<!-- wp:paragraph --> <p>As all employment lawyers know, in order to protect them from being taken advantage of by unscrupulous employers, employees cannot ordinarily contract out of their employment rights.&nbsp;There are only two exceptions.&nbsp; They can do so in a contract of settlement made with the assistance of ACAS, known as a ‘COT3’, or they can do so in ‘qualifying settlement agreement’, but not otherwise.</p> <!-- /wp:paragraph --> <!-- wp:paragraph --> <p>I recently came across the notes for a talk I gave back in 2006 in which I confidently stated that one of the differences between a COT3 and a qualifying settlement agreement (or a compromise agreement as they were then called), was that a COT3 could compromise claims arising out of future conduct whereas a qualifying settlement agreement could not.&nbsp; Following the recent Court of Session judgment in <strong><em>Bathgate v Technip </em></strong>[2023] CSIH 48, however, it appears that my confidence was misplaced.</p> <!-- /wp:paragraph --> <!-- wp:paragraph --> <p><strong>Legal Background</strong></p> <!-- /wp:paragraph --> <!-- wp:paragraph --> <p>Since at least the House of Lords decision in <strong><em>BCCI v Ali </em></strong>[2001] ICR 337,it has been clear that parties can use a COT3 to compromise claims that have not even come into existence, although as Lord Bingham put it ‘If the parties had sought to achieve so extravagant a result they should in my opinion have used language which left no room for doubt’.&nbsp;That is because there is nothing to stop parties at common law from contracting out of future rights; and in order to fall into the ‘COT3’ exception, the only stipulation is that the agreement is ‘made with the assistance of ACAS’.&nbsp;In other words, any otherwise contractually enforceable agreement made with the assistance of ACAS will work; a point well illustrated in the context of post-employment victimisation in <strong><em>Arvunescu v Quick Release </em></strong>[2022] EWCA Civ 1600.</p> <!-- /wp:paragraph --> <!-- wp:paragraph --> <p>It is slightly different with qualifying settlement agreements.&nbsp;To come within that exception there are a number of hoops that have to cleared, one of which is that the agreement must ‘relate to the particular complaint’.&nbsp;It might be thought that for an agreement to relate to ‘the particular complaint’ then the particular complaint must be capable of being in existence at the time the agreement is signed.&nbsp;That certainly was the view of the EAT in <strong><em>Lunt v Merseyside TEC Ltd</em></strong> [1999] ICR 17, when it said:</p> <!-- /wp:paragraph --> <!-- wp:paragraph --> <p>'A compromise agreement cannot, therefore, seek to exclude potential complaints that have not yet arisen on the off-chance that they might be raised; it cannot, in other words, be used to sign away all the employee's tribunal rights, as can be done in the case of a negotiated settlement drawn up with the assistance of a conciliation officer.'</p> <!-- /wp:paragraph --> <!-- wp:paragraph --> <p>That also seems to have been the intention behind the statutory provisions, given the comments of Viscount Ullswater when he introduced the relevant statutory provisions in the House of Lords:</p> <!-- /wp:paragraph --> <!-- wp:paragraph --> <p>'We are proposing that these procedures should only be available in the context of an agreement which settles a particular complaint that has already arisen between the parties to that complaint.'</p> <!-- /wp:paragraph --> <!-- wp:paragraph --> <p>That too was Lord Summers’s view when <strong><em>Bathgate</em></strong> was in the Scottish EAT.&nbsp;Drawing from the judgments of Mummery and Smith LJJ in <strong><em>University of East London v Hinton </em></strong>[2005] ICR 1260, that the broad purpose behind the legislation was to protect employees from relinquishing their rights; he concluded that the requirement that a settlement agreement ‘relates to the particular complaint’ could never be met in relation to a cause of action which had not emerged at the time of the agreement.</p> <!-- /wp:paragraph --> <!-- wp:paragraph --> <p><strong>The Judgment of the Court of Session</strong></p> <!-- /wp:paragraph --> <!-- wp:paragraph --> <p>Needless to say, the Court of Session came to the opposite conclusion. It reasoned that if Parliament had intended to lay down rules limiting parties’ freedom of contract, it would have expressed them in clear and unequivocal terms; and it had not done so. In its view, all that the words ‘relate to the particular complaint’ required was that the complaint being made was covered by the terms of the contract. It could see no justification for putting a temporal limit on what could be compromised by a settlement agreement, when none existed for a COT3. On a natural reading of the settlement agreement signed by Mr Bathgate, future claims for age discrimination were covered. Accordingly his age discrimination claim, which arose out of conduct which post-dated that agreement, had been validly compromised even before the discriminatory conduct had occurred.</p> <!-- /wp:paragraph --> <!-- wp:paragraph --> <p><strong>Comment</strong></p> <!-- /wp:paragraph --> <!-- wp:paragraph --> <p>With respect to the Court of Session, its reasons do not seem to me to be entirely convincing. Firstly, it is abundantly clear that Parliament <em>was</em> laying down rules to limit parties’ freedom to contract. It does that in terms at section 144(1) of the Equality Act 2010. The section the Court was interpreting is an exception to that general prohibition, it is not itself a limitation to the right to contract.</p> <!-- /wp:paragraph --> <!-- wp:paragraph --> <p>Secondly, on one reading of the Court of Session analysis, the statutory requirement for the agreement to ‘relate to the particular complaint’ is entirely superfluous. If the agreement does not ‘relate to the particular complaint’ in the sense used by the Court of Session, then as a matter of contract it will not compromise the complaint. Surely Parliament intended something more by those words than a bland restatement of the obvious. Indeed, I do wonder whether the ubiquitous list of UK employment rights (which Smith LJ had warned against in <strong><em>Hinton</em></strong>) is really quite what Parliament had in mind either. </p> <!-- /wp:paragraph --> <!-- wp:paragraph --> <p>Thirdly, and perhaps most compellingly, on the Court of Session analysis, the central purpose of the prohibition on contracting out would seem to be undermined. On its analysis, there is nothing to prevent an unscrupulous employer from asking an employee (after advice from an insured lawyer and presumably some form of payment) to sign away their employment rights pre-emptively during the course of their employment. Surely it is that evil that the ‘particular complaint’ requirement was designed to prevent. By definition, ACAS will not become involved until a dispute has arisen, so there is less need for a similar protection in respect of a COT3. But that is not the case with legal advisors. Without some sort of safeguard, they could be brought in to give advice on the waiver of employment rights, even as the ink is drying on the employment contract. </p> <!-- /wp:paragraph --> <!-- wp:paragraph --> <p>The Court of Session is not technically binding in England and Wales, but its decisions are highly persuasive; and unless and until the issue is revisited by the Court of Appeal, it is likely to be followed. In the meantime, and out of an abundance of caution, I will still be advising employers to utilise a COT3 if they wish to be confident of compromising any claims arising out of future conduct.</p> <!-- /wp:paragraph --> <!-- wp:paragraph --> <p><a href="https://www.parklaneplowden.co.uk/barristers/dominic-bayne"><em>Dominic Bayne</em></a><em>&nbsp;acted for Mr Bathgate before the EAT and at first instance.&nbsp;He is joint head of&nbsp;</em><a href="https://www.parklaneplowden.co.uk/expertise/employment"><em>PLP’s employment team</em></a><em>, and is recognised by the directories as one of the leading employment barristers on the North Eastern Circuit.</em></p> <!-- /wp:paragraph -->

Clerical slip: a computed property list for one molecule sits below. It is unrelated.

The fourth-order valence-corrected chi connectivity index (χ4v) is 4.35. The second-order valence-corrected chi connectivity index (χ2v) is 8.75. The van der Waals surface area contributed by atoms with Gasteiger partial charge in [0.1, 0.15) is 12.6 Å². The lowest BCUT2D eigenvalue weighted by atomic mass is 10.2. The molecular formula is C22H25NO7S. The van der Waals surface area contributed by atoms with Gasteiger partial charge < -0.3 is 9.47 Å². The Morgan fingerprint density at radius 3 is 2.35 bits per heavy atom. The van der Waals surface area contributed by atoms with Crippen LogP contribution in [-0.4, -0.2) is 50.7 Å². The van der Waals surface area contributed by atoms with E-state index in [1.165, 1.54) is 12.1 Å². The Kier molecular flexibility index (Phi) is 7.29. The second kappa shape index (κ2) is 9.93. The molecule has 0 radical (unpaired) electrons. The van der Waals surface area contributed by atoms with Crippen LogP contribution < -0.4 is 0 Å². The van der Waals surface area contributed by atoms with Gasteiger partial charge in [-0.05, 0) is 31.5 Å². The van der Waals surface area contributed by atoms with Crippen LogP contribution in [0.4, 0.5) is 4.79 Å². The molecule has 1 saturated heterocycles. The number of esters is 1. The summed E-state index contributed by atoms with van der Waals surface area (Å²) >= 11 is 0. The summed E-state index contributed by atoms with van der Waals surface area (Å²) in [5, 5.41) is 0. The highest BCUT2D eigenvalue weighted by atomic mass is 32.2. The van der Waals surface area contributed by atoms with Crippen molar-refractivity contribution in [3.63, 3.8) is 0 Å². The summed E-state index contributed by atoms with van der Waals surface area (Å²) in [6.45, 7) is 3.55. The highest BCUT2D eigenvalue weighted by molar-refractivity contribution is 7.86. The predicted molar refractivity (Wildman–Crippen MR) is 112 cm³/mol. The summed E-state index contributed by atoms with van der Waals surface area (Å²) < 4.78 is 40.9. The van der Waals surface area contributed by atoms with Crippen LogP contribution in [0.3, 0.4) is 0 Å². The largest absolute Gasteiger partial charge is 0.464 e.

Holiday Pay: Where are we now?